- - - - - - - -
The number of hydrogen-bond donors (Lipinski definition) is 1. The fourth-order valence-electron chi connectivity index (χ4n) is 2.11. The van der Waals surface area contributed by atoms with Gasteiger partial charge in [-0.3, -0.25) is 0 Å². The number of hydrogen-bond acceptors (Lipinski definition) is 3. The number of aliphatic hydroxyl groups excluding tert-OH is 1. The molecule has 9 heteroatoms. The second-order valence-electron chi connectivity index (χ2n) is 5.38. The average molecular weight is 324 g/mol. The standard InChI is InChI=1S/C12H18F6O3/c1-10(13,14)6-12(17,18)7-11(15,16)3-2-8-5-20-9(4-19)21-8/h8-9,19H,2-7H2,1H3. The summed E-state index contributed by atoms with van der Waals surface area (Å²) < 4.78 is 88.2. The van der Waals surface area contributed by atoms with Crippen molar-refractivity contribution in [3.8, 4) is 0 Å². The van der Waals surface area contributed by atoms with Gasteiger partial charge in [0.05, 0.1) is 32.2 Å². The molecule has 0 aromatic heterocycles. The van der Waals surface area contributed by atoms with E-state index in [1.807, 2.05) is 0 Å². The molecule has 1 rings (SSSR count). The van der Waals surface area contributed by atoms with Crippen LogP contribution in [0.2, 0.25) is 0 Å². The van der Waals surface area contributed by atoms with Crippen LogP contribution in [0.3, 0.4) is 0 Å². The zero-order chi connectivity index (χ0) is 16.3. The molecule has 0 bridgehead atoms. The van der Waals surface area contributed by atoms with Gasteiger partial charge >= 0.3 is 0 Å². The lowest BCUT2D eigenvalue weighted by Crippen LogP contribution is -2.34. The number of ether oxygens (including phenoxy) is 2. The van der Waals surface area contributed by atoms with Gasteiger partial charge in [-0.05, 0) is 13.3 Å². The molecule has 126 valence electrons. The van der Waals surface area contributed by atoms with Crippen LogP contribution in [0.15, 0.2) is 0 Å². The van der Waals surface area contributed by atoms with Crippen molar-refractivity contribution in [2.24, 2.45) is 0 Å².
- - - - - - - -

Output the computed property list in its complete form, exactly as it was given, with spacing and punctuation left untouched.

The number of hydrogen-bond donors (Lipinski definition) is 1. The fourth-order valence-electron chi connectivity index (χ4n) is 2.11. The van der Waals surface area contributed by atoms with Gasteiger partial charge in [-0.3, -0.25) is 0 Å². The number of hydrogen-bond acceptors (Lipinski definition) is 3. The number of aliphatic hydroxyl groups excluding tert-OH is 1. The molecule has 9 heteroatoms. The second-order valence-electron chi connectivity index (χ2n) is 5.38. The average molecular weight is 324 g/mol. The standard InChI is InChI=1S/C12H18F6O3/c1-10(13,14)6-12(17,18)7-11(15,16)3-2-8-5-20-9(4-19)21-8/h8-9,19H,2-7H2,1H3. The summed E-state index contributed by atoms with van der Waals surface area (Å²) < 4.78 is 88.2. The van der Waals surface area contributed by atoms with Crippen molar-refractivity contribution in [3.8, 4) is 0 Å². The van der Waals surface area contributed by atoms with Gasteiger partial charge in [0.05, 0.1) is 32.2 Å². The molecule has 0 aromatic heterocycles. The van der Waals surface area contributed by atoms with E-state index in [1.807, 2.05) is 0 Å². The molecule has 1 rings (SSSR count). The van der Waals surface area contributed by atoms with Crippen LogP contribution in [0.2, 0.25) is 0 Å². The van der Waals surface area contributed by atoms with Crippen LogP contribution in [0.3, 0.4) is 0 Å². The zero-order chi connectivity index (χ0) is 16.3. The molecule has 0 bridgehead atoms. The van der Waals surface area contributed by atoms with Gasteiger partial charge >= 0.3 is 0 Å². The lowest BCUT2D eigenvalue weighted by Crippen LogP contribution is -2.34. The number of ether oxygens (including phenoxy) is 2. The van der Waals surface area contributed by atoms with Gasteiger partial charge in [-0.05, 0) is 13.3 Å². The molecule has 126 valence electrons. The van der Waals surface area contributed by atoms with Crippen LogP contribution in [0.15, 0.2) is 0 Å². The van der Waals surface area contributed by atoms with Crippen molar-refractivity contribution in [2.24, 2.45) is 0 Å².